MR White Lung Sign: Incidence and Significance in Pulmonary Consolidations

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The presence of a pulmonary consolidation with a signal intensity comparable with that of the static fluid on heavily T2-weighted MR images has been named the “MR white lung sign.” This sign has been described in mucinous bronchioloalveolar carcinoma (BAC). Our purpose was to establish the frequency and significance of this sign in pulmonary consolidations of varied causes.


In this prospective study, 83 patients with pulmonary consolidation underwent MR examination between January and December 1999. Segmental or lobar consolidations were due to pneumonia without central obstruction (n = 22), pneumonitis with central obstruction (n = 21), cicatricial atelectasis (n = 8), passive atelectasis (n = 10), radiation pneumonitis (n = 8), mucinous BAC (n = 5), infarction (n = 3), bronchiolitis obliterans organizing pneumonia (n = 3), nonmucinous BAC (n = 2), and lymphoma (n = 1). The MR white lung sign was considered present when the signal intensity of a pulmonary consolidation was comparable with that of the static fluid on heavily T2-weighted images obtained with MR hydrography sequences. Interobserver agreement, sensitivity, and specificity of the white lung sign in diagnosing mucinous BAC were calculated.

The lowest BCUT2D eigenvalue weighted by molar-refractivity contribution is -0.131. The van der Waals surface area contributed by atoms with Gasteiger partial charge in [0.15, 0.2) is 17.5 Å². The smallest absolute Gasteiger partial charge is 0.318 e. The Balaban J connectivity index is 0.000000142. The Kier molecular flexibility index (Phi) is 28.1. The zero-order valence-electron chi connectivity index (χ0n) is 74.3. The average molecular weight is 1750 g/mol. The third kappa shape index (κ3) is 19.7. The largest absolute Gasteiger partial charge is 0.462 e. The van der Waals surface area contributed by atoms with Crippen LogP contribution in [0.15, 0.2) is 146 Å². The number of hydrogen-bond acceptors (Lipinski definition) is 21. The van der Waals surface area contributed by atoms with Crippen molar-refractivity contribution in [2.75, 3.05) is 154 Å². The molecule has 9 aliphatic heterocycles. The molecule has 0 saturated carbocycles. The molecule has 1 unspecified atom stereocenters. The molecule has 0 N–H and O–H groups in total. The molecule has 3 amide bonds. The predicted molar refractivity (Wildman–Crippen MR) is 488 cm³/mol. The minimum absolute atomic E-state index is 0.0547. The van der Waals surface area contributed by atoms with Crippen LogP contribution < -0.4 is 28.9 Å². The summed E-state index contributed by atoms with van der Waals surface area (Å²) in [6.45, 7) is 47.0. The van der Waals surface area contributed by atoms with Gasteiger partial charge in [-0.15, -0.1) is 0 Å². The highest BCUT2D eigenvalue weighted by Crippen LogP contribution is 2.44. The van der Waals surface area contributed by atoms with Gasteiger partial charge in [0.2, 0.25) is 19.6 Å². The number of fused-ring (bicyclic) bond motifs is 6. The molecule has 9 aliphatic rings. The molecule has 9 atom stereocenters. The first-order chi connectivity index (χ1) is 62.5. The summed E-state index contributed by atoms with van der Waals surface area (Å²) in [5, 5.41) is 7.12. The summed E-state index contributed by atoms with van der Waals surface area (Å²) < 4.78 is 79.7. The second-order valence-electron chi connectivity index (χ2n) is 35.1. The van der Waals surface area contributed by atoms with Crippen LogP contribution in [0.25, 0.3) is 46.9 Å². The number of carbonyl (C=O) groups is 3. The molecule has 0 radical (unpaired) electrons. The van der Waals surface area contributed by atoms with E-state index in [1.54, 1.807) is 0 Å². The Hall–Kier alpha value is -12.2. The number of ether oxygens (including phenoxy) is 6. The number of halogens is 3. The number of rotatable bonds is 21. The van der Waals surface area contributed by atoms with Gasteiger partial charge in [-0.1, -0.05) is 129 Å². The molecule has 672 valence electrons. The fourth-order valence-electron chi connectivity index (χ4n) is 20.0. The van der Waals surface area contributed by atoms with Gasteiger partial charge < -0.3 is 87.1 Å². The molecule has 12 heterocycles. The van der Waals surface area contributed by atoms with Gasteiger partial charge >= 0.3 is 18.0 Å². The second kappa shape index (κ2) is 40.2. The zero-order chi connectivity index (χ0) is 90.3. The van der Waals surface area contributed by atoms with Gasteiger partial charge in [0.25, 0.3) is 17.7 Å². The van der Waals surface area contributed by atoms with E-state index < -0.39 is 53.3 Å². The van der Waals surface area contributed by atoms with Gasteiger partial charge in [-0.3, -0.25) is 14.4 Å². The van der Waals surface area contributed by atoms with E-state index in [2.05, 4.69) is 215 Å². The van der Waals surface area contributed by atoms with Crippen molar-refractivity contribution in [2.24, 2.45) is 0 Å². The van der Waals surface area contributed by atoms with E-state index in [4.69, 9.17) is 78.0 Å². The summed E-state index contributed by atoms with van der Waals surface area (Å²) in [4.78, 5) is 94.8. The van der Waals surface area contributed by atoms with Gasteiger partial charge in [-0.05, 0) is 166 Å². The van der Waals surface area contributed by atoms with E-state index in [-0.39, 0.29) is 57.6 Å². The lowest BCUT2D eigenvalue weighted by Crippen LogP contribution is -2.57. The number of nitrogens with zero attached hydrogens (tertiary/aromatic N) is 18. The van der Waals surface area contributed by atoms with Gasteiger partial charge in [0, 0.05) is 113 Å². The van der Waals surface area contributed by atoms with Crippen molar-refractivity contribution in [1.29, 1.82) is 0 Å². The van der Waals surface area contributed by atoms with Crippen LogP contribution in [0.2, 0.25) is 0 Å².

The MR white lung sign was present in 7 (8%) of 83 consolidations, including 5 (100%) of 5 cases of mucinous BAC and 2 (10%) of 21 cases of obstructive pneumonitis. The frequency of the white lung sign was 100% in mucinous BAC and 2.6% in consolidations due to other causes. The difference was statistically significant (p < 0.05).


The white lung sign is an uncommon finding in pulmonary consolidations evaluated with heavily T2-weighted sequences. However, the sign is characteristic of mucinous BAC and adds specificity to the radiologic diagnosis.

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